Manilla Road - Mystification
Black Dragon
Epic Metal
9 songs (43:02)
Release year: 1987
Manilla Road
Reviewed by James
Archive review

(NOTE: Although my version of Mystification is the reissue, which has a markedly different tracklisting to the original pressing, I'm still treating the album as if it had the original tracklisting. It's worth making a playlist of the original running order if this album is on your computer, as I find it to be a much better paced and more satisfying listen. Also, I just happen to have posted the original cover art rather than that of the reissue)

Striking back fast with their third album in three years, Manilla Road make yet another progression in heaviness. Yet more thrash influences creep in here, particularly in the pounding Up From The Crypt, amd the galloping rhythm break on Masque Of The Red Death recalling prime Slayer. The previous tinny production seen on their first five releases has been dropped in favour of a considerably more meaty, bass heavy sound, about as polished as an underground metal release could get in 1987. Interestingly, Mark Shelton chose to solo without rhythm guitar accompaniment here, giving Mystification a considerably more live sound than usual for most releases from the time period. The lyrics have taken a noticeably darker turn than the fantasy themes we're used to, this time taking on the works of Edgar Allen Poe as inspiration. Interestingly enough, despite the songs generally being a bit briefer than what we saw on The Deluge, they're quite a bit more complex, throwing riffs at you from all angles.

Yet at its core, Mystification is still very much the Manilla Road we know and love. The musicianship is still as endearingly sloppy as ever, the atonal yet oddly soulful soloing of Mark Shelton dominating this album. And despite packing things into shorter, heavier, faster bursts this time around, the band still show they have a knack for an epic, the title track growing from semi-heavy ballad into a full-on thrasher halfway through. The riffs still twist and turn like they used to, each song on Mystification being an ever-shifting rollercoaster ride. And as always, there's a handful of tracks that rank up there with Manilla Road's best. This time out it's the opener Haunted Palace, boasting one of the best choruses in the Manilla Road arsenal, and the aforementioned title track.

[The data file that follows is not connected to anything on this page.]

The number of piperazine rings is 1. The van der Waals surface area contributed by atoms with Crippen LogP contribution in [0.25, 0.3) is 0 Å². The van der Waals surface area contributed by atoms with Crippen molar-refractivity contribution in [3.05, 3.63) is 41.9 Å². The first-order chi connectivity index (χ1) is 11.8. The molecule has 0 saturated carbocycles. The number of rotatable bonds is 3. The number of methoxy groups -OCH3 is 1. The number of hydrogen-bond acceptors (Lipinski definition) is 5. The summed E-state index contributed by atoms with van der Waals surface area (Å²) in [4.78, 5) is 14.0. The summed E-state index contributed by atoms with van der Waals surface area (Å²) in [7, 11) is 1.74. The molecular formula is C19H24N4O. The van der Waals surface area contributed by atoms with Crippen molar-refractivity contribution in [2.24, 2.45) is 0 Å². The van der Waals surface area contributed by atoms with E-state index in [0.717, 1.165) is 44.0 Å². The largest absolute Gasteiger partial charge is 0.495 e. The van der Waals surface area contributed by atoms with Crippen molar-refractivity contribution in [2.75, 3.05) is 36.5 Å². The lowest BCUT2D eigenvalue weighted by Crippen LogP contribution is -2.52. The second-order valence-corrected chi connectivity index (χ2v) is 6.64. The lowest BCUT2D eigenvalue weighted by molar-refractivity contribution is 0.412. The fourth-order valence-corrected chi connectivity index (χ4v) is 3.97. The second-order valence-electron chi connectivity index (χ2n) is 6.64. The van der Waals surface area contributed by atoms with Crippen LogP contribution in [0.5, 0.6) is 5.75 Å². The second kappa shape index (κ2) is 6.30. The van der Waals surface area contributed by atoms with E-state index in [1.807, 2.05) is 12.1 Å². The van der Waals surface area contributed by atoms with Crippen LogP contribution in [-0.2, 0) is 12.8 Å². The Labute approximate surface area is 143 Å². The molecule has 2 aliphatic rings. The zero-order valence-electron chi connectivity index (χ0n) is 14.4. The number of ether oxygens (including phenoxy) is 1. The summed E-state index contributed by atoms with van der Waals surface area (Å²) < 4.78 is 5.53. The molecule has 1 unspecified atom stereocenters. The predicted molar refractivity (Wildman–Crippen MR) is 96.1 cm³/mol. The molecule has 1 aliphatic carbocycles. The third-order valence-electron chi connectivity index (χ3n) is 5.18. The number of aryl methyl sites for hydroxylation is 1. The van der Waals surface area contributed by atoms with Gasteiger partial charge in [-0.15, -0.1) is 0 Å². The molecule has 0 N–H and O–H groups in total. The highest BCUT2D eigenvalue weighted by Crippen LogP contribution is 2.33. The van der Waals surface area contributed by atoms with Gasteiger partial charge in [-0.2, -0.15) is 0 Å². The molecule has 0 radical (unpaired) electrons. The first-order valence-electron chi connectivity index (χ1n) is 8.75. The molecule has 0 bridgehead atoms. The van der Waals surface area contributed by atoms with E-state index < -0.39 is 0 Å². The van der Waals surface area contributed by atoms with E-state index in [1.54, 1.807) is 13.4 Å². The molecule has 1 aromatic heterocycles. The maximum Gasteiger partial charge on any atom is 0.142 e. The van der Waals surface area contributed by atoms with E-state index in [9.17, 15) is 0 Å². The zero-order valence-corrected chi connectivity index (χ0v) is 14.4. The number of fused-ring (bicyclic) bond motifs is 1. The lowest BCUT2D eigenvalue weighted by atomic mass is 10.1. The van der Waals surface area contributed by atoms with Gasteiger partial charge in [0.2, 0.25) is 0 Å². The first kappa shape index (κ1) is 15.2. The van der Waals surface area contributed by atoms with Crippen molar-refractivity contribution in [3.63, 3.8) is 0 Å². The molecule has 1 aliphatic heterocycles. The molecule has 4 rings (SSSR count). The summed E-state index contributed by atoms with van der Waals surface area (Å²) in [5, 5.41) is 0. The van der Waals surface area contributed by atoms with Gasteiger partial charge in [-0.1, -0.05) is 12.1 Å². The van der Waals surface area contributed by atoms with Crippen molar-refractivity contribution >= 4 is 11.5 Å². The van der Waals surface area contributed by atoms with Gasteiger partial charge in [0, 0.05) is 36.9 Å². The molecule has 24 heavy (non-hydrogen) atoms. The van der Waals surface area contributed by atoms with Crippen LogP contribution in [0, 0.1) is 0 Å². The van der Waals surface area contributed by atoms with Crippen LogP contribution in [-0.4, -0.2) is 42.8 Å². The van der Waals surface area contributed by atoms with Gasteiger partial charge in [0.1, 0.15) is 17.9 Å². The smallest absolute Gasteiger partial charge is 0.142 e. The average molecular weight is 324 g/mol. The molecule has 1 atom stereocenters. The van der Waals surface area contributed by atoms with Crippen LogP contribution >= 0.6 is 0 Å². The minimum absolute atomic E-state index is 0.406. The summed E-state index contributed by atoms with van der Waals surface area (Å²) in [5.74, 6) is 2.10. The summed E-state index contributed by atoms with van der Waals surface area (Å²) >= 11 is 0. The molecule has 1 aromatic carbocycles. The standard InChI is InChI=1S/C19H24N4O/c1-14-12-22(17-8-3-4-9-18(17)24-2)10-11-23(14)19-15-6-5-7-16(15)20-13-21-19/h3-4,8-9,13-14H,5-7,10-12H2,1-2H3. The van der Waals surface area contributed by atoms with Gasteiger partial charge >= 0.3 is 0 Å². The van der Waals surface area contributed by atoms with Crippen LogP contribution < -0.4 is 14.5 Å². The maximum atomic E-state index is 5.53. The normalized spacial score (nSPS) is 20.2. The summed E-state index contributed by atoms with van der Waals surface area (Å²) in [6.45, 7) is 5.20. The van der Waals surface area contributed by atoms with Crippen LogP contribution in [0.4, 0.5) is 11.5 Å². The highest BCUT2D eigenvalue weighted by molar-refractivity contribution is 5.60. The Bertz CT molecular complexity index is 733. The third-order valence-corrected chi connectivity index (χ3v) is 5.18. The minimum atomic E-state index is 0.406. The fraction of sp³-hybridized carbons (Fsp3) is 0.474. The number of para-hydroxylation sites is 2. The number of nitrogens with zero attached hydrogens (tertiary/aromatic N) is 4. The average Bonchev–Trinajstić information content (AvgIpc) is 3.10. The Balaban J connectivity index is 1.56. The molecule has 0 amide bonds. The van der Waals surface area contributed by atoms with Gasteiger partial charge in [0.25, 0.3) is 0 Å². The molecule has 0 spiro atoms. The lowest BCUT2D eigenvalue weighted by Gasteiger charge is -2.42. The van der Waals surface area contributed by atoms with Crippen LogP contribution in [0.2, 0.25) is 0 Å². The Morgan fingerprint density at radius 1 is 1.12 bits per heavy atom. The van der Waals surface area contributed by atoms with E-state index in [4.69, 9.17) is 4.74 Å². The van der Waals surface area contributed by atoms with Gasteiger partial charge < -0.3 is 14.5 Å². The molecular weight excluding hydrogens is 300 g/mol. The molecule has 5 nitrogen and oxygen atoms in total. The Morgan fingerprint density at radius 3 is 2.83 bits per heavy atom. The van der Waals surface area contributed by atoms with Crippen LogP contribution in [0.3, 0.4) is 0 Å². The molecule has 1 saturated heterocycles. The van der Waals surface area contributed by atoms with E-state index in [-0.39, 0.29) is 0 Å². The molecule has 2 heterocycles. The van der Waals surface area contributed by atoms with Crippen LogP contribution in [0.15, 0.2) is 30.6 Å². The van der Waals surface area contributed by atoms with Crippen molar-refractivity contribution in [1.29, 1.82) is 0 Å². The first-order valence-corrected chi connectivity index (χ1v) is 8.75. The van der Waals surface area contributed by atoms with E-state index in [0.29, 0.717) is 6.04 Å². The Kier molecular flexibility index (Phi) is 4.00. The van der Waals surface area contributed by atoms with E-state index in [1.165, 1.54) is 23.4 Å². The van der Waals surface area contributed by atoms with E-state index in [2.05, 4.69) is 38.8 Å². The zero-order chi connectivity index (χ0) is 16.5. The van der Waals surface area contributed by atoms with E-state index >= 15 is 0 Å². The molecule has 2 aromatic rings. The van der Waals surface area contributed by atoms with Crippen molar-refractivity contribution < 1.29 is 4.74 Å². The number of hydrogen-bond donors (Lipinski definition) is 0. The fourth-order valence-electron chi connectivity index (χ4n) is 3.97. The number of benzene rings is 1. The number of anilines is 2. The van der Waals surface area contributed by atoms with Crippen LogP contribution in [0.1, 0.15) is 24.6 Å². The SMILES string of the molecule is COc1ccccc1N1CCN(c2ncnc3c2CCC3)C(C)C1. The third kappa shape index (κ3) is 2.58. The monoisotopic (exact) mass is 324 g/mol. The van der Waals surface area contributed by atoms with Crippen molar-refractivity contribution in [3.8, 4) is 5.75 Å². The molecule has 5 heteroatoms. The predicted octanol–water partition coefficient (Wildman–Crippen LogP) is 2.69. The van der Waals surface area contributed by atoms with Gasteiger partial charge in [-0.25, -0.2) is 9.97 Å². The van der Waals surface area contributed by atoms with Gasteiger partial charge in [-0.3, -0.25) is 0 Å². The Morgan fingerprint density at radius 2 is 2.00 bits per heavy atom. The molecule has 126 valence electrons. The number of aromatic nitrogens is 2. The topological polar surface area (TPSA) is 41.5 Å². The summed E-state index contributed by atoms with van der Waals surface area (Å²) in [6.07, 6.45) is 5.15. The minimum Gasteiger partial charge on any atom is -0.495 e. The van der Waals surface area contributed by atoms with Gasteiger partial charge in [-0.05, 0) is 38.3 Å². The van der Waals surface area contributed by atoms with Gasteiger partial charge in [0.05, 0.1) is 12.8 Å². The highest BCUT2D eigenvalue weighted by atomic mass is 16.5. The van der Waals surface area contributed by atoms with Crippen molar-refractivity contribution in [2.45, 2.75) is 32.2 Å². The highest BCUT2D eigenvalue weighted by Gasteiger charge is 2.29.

Admittedly, Mystification is something of a step down from the metallic glory of The Deluge. Perhaps this is because it feels very much like a transitional record, sounding like Open The Gates on its way to the full-on prog-thrash of Out Of The Abyss. Perhaps it's because there's nothing quite on par with The Deluge's best tracks here, despite everything here coming up to the same high Manilla Road standard we've come to expect. Mystification is very much a worthy addition to their catalogue, but at the same time, it still feels like, well, just another Manilla Road album. Still, those who liked the heavy Slayer influence on this one are in for a treat on the next album...

Killing Songs :
Haunted Palace, Masque Of The Red Death, Mystification
James quoted 85 / 100
Other albums by Manilla Road that we have reviewed:
Manilla Road - The Blessed Curse reviewed by Andy and quoted 83 / 100
Manilla Road - Mysterium reviewed by Andy and quoted 79 / 100
Manilla Road - Playground of the Damned reviewed by Alex and quoted 82 / 100
Manilla Road - Into The Courts Of Chaos reviewed by James and quoted 84 / 100
Manilla Road - Out Of The Abyss reviewed by James and quoted 87 / 100
To see all 12 reviews click here
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